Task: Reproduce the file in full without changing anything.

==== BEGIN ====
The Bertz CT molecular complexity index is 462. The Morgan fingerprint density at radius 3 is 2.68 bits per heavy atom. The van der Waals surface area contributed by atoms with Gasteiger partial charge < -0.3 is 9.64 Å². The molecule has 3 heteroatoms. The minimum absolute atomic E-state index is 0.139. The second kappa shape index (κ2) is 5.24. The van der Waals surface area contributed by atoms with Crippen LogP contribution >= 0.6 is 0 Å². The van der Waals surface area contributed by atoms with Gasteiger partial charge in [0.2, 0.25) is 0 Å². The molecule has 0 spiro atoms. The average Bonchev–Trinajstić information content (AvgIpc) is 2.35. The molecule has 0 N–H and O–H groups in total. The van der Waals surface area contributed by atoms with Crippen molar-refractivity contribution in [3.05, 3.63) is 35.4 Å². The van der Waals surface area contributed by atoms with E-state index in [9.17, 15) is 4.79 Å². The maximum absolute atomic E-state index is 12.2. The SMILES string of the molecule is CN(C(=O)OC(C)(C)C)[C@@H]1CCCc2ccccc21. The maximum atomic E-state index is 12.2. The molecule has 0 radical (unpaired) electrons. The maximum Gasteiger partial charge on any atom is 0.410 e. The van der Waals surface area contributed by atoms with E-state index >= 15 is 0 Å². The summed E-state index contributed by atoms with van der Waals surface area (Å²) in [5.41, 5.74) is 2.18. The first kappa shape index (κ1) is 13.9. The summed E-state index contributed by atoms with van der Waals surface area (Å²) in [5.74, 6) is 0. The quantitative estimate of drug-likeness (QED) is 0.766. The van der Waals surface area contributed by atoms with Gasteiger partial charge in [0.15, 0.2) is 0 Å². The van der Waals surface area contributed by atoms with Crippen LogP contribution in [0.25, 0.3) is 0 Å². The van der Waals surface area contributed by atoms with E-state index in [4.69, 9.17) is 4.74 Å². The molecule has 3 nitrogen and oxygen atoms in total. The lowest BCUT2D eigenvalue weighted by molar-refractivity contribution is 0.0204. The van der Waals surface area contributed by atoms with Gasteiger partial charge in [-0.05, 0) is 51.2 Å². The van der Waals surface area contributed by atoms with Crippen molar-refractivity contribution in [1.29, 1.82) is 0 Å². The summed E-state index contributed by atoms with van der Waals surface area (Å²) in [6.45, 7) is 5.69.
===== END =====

The Bertz CT molecular complexity index is 462. The Morgan fingerprint density at radius 3 is 2.68 bits per heavy atom. The van der Waals surface area contributed by atoms with Gasteiger partial charge < -0.3 is 9.64 Å². The molecule has 3 heteroatoms. The minimum absolute atomic E-state index is 0.139. The second kappa shape index (κ2) is 5.24. The van der Waals surface area contributed by atoms with Crippen LogP contribution >= 0.6 is 0 Å². The van der Waals surface area contributed by atoms with Gasteiger partial charge in [0.2, 0.25) is 0 Å². The molecule has 0 spiro atoms. The average Bonchev–Trinajstić information content (AvgIpc) is 2.35. The molecule has 0 N–H and O–H groups in total. The van der Waals surface area contributed by atoms with Crippen molar-refractivity contribution in [3.05, 3.63) is 35.4 Å². The van der Waals surface area contributed by atoms with E-state index in [9.17, 15) is 4.79 Å². The maximum absolute atomic E-state index is 12.2. The SMILES string of the molecule is CN(C(=O)OC(C)(C)C)[C@@H]1CCCc2ccccc21. The maximum atomic E-state index is 12.2. The molecule has 0 radical (unpaired) electrons. The maximum Gasteiger partial charge on any atom is 0.410 e. The van der Waals surface area contributed by atoms with E-state index >= 15 is 0 Å². The summed E-state index contributed by atoms with van der Waals surface area (Å²) in [5.41, 5.74) is 2.18. The first kappa shape index (κ1) is 13.9. The summed E-state index contributed by atoms with van der Waals surface area (Å²) in [5.74, 6) is 0. The quantitative estimate of drug-likeness (QED) is 0.766. The van der Waals surface area contributed by atoms with Gasteiger partial charge in [0.15, 0.2) is 0 Å². The van der Waals surface area contributed by atoms with Crippen LogP contribution in [0.25, 0.3) is 0 Å². The van der Waals surface area contributed by atoms with E-state index in [4.69, 9.17) is 4.74 Å². The molecule has 3 nitrogen and oxygen atoms in total. The lowest BCUT2D eigenvalue weighted by molar-refractivity contribution is 0.0204. The van der Waals surface area contributed by atoms with Gasteiger partial charge in [-0.05, 0) is 51.2 Å². The van der Waals surface area contributed by atoms with Crippen molar-refractivity contribution in [1.29, 1.82) is 0 Å². The summed E-state index contributed by atoms with van der Waals surface area (Å²) in [6.45, 7) is 5.69.